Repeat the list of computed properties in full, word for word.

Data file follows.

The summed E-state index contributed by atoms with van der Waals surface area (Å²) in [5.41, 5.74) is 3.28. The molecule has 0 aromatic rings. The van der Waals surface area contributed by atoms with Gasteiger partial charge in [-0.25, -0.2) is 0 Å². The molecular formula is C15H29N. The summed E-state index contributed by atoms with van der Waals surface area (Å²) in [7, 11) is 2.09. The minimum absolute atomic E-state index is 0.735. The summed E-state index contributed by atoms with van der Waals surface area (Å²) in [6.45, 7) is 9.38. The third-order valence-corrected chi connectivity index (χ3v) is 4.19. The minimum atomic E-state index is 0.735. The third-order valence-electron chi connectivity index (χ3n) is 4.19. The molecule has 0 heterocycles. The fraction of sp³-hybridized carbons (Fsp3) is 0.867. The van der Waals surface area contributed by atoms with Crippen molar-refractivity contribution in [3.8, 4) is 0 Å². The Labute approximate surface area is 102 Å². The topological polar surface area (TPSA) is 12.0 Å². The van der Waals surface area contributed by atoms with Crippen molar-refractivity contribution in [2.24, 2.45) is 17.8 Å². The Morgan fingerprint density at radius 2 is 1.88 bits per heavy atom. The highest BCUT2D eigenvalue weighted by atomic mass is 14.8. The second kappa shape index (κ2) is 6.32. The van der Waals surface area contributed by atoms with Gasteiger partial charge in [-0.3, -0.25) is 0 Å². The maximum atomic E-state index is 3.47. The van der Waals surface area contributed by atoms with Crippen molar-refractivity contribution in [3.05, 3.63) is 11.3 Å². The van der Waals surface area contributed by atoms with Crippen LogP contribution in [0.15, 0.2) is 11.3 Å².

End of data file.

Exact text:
The summed E-state index contributed by atoms with van der Waals surface area (Å²) in [5.41, 5.74) is 3.28. The molecule has 0 aromatic rings. The van der Waals surface area contributed by atoms with Gasteiger partial charge in [-0.25, -0.2) is 0 Å². The molecular formula is C15H29N. The summed E-state index contributed by atoms with van der Waals surface area (Å²) in [7, 11) is 2.09. The minimum absolute atomic E-state index is 0.735. The summed E-state index contributed by atoms with van der Waals surface area (Å²) in [6.45, 7) is 9.38. The third-order valence-corrected chi connectivity index (χ3v) is 4.19. The minimum atomic E-state index is 0.735. The third-order valence-electron chi connectivity index (χ3n) is 4.19. The molecule has 0 heterocycles. The fraction of sp³-hybridized carbons (Fsp3) is 0.867. The van der Waals surface area contributed by atoms with Crippen molar-refractivity contribution in [3.8, 4) is 0 Å². The Labute approximate surface area is 102 Å². The topological polar surface area (TPSA) is 12.0 Å². The van der Waals surface area contributed by atoms with Crippen molar-refractivity contribution in [2.24, 2.45) is 17.8 Å². The Morgan fingerprint density at radius 2 is 1.88 bits per heavy atom. The highest BCUT2D eigenvalue weighted by atomic mass is 14.8. The second kappa shape index (κ2) is 6.32. The van der Waals surface area contributed by atoms with Gasteiger partial charge in [-0.3, -0.25) is 0 Å². The maximum atomic E-state index is 3.47. The van der Waals surface area contributed by atoms with Crippen molar-refractivity contribution in [3.05, 3.63) is 11.3 Å². The van der Waals surface area contributed by atoms with Crippen LogP contribution in [0.15, 0.2) is 11.3 Å².